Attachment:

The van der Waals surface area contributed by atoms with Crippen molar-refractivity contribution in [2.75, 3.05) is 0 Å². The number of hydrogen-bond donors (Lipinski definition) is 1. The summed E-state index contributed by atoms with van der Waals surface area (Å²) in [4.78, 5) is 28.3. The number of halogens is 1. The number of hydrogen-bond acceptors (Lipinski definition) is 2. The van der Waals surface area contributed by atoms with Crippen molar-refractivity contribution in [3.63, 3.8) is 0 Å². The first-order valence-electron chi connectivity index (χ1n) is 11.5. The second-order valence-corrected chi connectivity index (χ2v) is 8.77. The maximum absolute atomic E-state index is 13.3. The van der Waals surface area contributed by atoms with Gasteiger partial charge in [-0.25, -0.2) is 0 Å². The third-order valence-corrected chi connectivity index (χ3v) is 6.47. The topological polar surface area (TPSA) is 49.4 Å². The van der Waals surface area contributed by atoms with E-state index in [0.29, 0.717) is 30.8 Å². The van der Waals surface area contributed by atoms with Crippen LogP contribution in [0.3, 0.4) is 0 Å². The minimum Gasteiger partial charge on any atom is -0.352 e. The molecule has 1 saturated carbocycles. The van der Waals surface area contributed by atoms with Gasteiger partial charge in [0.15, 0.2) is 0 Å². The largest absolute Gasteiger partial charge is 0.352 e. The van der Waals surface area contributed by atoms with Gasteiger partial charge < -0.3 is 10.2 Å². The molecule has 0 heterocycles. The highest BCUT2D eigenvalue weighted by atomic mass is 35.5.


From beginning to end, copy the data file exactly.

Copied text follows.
The van der Waals surface area contributed by atoms with Crippen molar-refractivity contribution in [2.75, 3.05) is 0 Å². The number of hydrogen-bond donors (Lipinski definition) is 1. The summed E-state index contributed by atoms with van der Waals surface area (Å²) in [4.78, 5) is 28.3. The number of halogens is 1. The number of hydrogen-bond acceptors (Lipinski definition) is 2. The van der Waals surface area contributed by atoms with Crippen molar-refractivity contribution in [3.63, 3.8) is 0 Å². The first-order valence-electron chi connectivity index (χ1n) is 11.5. The second-order valence-corrected chi connectivity index (χ2v) is 8.77. The maximum absolute atomic E-state index is 13.3. The van der Waals surface area contributed by atoms with Gasteiger partial charge in [-0.25, -0.2) is 0 Å². The third-order valence-corrected chi connectivity index (χ3v) is 6.47. The topological polar surface area (TPSA) is 49.4 Å². The van der Waals surface area contributed by atoms with E-state index in [0.29, 0.717) is 30.8 Å². The van der Waals surface area contributed by atoms with Crippen LogP contribution in [0.3, 0.4) is 0 Å². The minimum Gasteiger partial charge on any atom is -0.352 e. The molecule has 1 saturated carbocycles. The van der Waals surface area contributed by atoms with Gasteiger partial charge in [0.15, 0.2) is 0 Å². The largest absolute Gasteiger partial charge is 0.352 e. The van der Waals surface area contributed by atoms with Gasteiger partial charge < -0.3 is 10.2 Å². The molecule has 0 heterocycles. The highest BCUT2D eigenvalue weighted by atomic mass is 35.5.